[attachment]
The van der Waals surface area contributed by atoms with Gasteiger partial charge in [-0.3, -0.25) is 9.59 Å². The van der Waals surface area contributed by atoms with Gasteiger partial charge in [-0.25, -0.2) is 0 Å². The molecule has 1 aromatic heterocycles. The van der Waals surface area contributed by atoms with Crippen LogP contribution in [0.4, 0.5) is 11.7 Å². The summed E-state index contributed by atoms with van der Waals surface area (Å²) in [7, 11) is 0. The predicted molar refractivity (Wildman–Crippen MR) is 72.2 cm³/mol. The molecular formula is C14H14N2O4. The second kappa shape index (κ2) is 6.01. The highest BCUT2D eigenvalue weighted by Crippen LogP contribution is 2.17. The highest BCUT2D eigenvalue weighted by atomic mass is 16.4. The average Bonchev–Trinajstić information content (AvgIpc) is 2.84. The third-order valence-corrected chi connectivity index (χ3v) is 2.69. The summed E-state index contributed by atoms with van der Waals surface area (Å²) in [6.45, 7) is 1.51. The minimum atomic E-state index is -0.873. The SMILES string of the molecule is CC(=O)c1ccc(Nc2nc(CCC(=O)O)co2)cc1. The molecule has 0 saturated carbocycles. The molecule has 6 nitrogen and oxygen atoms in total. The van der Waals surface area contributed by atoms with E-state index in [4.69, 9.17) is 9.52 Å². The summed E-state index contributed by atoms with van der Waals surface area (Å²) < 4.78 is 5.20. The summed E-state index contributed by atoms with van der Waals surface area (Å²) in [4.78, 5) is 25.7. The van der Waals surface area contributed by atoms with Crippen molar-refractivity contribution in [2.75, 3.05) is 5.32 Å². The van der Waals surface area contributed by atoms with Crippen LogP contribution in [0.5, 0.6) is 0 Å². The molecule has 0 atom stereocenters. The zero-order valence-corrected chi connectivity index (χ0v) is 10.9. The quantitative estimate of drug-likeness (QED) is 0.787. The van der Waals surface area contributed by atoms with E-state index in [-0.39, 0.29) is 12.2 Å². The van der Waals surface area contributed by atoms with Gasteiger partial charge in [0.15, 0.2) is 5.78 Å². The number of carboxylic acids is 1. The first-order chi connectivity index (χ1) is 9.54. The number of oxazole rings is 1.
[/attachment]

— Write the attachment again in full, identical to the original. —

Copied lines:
The van der Waals surface area contributed by atoms with Gasteiger partial charge in [-0.3, -0.25) is 9.59 Å². The van der Waals surface area contributed by atoms with Gasteiger partial charge in [-0.25, -0.2) is 0 Å². The molecule has 1 aromatic heterocycles. The van der Waals surface area contributed by atoms with Crippen LogP contribution in [0.4, 0.5) is 11.7 Å². The summed E-state index contributed by atoms with van der Waals surface area (Å²) in [7, 11) is 0. The predicted molar refractivity (Wildman–Crippen MR) is 72.2 cm³/mol. The molecular formula is C14H14N2O4. The second kappa shape index (κ2) is 6.01. The highest BCUT2D eigenvalue weighted by Crippen LogP contribution is 2.17. The highest BCUT2D eigenvalue weighted by atomic mass is 16.4. The average Bonchev–Trinajstić information content (AvgIpc) is 2.84. The third-order valence-corrected chi connectivity index (χ3v) is 2.69. The summed E-state index contributed by atoms with van der Waals surface area (Å²) in [6.45, 7) is 1.51. The minimum atomic E-state index is -0.873. The SMILES string of the molecule is CC(=O)c1ccc(Nc2nc(CCC(=O)O)co2)cc1. The molecule has 0 saturated carbocycles. The molecule has 6 nitrogen and oxygen atoms in total. The van der Waals surface area contributed by atoms with E-state index in [4.69, 9.17) is 9.52 Å². The summed E-state index contributed by atoms with van der Waals surface area (Å²) < 4.78 is 5.20. The summed E-state index contributed by atoms with van der Waals surface area (Å²) in [4.78, 5) is 25.7. The van der Waals surface area contributed by atoms with Crippen molar-refractivity contribution in [2.75, 3.05) is 5.32 Å². The van der Waals surface area contributed by atoms with Crippen LogP contribution in [0.5, 0.6) is 0 Å². The molecule has 0 atom stereocenters. The zero-order valence-corrected chi connectivity index (χ0v) is 10.9. The quantitative estimate of drug-likeness (QED) is 0.787. The van der Waals surface area contributed by atoms with E-state index in [-0.39, 0.29) is 12.2 Å². The van der Waals surface area contributed by atoms with Gasteiger partial charge in [0.15, 0.2) is 5.78 Å². The number of carboxylic acids is 1. The first-order chi connectivity index (χ1) is 9.54. The number of oxazole rings is 1.